Grrrrrr. It fools me every time and happens all too frequently at the easel.
I will try to keep a camera handy and make an effort to "grab" this problem as it arises so you can recognize that thorny old "the problem isn't what you think it is....it is probably the opposite" situation.
The problem is often a light/dark thing.
Above is a 6" x 9" oil sketch of a cement angel by Gaudi that I recently saw in Barcelona. So far so good.
I finish the dead underpainting layer (raw umber and titanium white) and there isn't much contrast in my reference photo...it's made out of cement after all. However, I fail to capture the "sculptural" quality.
What to do? I glaze it and build lots of light. And then I build some more and it isn't working.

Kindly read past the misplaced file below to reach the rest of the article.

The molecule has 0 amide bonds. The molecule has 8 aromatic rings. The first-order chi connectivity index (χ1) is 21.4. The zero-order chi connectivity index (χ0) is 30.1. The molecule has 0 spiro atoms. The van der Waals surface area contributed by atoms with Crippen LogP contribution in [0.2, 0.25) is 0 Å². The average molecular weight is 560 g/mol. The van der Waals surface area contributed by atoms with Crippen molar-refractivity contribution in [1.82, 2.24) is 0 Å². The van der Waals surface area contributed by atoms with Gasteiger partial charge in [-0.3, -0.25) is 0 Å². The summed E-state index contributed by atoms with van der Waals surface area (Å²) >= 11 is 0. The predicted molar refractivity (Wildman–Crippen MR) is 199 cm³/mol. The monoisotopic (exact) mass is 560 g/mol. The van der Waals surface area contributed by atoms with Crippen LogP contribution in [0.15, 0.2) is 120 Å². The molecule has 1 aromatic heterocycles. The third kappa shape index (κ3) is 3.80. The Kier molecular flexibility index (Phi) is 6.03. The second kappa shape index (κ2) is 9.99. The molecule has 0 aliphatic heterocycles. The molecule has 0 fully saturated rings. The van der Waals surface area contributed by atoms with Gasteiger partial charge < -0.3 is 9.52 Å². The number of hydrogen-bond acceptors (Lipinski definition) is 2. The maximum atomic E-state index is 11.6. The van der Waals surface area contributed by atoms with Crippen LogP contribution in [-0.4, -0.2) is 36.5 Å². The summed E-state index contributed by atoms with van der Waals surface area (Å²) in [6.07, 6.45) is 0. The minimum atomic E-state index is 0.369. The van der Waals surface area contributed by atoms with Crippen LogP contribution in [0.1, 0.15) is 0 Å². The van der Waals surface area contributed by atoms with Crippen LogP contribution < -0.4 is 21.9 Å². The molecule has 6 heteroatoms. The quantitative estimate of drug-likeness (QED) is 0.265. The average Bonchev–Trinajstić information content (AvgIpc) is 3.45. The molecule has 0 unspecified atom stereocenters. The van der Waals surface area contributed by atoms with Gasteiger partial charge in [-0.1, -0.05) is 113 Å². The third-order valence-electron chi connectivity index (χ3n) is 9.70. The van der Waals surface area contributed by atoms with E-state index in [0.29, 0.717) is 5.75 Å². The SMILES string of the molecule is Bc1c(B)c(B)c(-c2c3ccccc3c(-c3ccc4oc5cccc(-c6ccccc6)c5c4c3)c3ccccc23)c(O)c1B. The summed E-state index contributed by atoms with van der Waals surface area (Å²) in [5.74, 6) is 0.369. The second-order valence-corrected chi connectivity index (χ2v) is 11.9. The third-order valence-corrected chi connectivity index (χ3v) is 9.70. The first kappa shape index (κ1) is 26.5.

But then I realize that it isn't LIGHT that is the problem...it is that the darks are not dark enough.
So I stop working on the light and pay attention to the dark. . . duh . . . and then I get it right.
The light is unchanged in the last two pictures...but the dark has become much darker and thus it works now.
Although I am getting better, I'd say that I still guess wrong about once a week and think that:
1. The lights aren't light enough
2. The darks aren't dark enough
But the answer is frequently the opposite of what I think it is.
UPDATE: This is the final painting ( just couldn't leave it alone).
I picked up the brush to add a little more dark and couldn't resist adding a little lettering in the lower right to sort of balance the odd composition.
Here's a detail of the lettering (above).
I was once a sign painter before I took up oil painting....and I love lettering.
This little 6"x9" Gaudi Angel oil sketch will be part of a fundraiser for the Portrait Society of America.